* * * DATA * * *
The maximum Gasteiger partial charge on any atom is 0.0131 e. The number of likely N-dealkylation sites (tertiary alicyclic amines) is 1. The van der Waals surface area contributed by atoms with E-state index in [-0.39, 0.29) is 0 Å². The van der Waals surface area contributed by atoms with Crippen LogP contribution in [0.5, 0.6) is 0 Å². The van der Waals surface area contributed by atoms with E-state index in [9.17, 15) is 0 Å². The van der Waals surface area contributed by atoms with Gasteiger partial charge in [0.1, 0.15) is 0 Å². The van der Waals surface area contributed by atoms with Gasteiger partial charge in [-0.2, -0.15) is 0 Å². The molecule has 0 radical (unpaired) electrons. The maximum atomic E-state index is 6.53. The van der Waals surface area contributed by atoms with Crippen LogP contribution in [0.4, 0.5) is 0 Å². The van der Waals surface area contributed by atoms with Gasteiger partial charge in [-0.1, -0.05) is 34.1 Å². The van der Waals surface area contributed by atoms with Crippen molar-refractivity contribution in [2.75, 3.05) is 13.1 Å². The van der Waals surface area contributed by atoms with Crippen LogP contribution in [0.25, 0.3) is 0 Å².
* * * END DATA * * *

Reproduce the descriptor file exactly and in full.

The maximum Gasteiger partial charge on any atom is 0.0131 e. The number of likely N-dealkylation sites (tertiary alicyclic amines) is 1. The van der Waals surface area contributed by atoms with E-state index in [-0.39, 0.29) is 0 Å². The van der Waals surface area contributed by atoms with Crippen LogP contribution in [0.5, 0.6) is 0 Å². The van der Waals surface area contributed by atoms with E-state index in [9.17, 15) is 0 Å². The van der Waals surface area contributed by atoms with Gasteiger partial charge in [0.1, 0.15) is 0 Å². The van der Waals surface area contributed by atoms with Gasteiger partial charge in [-0.2, -0.15) is 0 Å². The molecule has 0 radical (unpaired) electrons. The maximum atomic E-state index is 6.53. The van der Waals surface area contributed by atoms with Crippen LogP contribution in [0.4, 0.5) is 0 Å². The van der Waals surface area contributed by atoms with Gasteiger partial charge in [-0.1, -0.05) is 34.1 Å². The van der Waals surface area contributed by atoms with Crippen molar-refractivity contribution in [2.75, 3.05) is 13.1 Å². The van der Waals surface area contributed by atoms with Crippen LogP contribution in [0.25, 0.3) is 0 Å².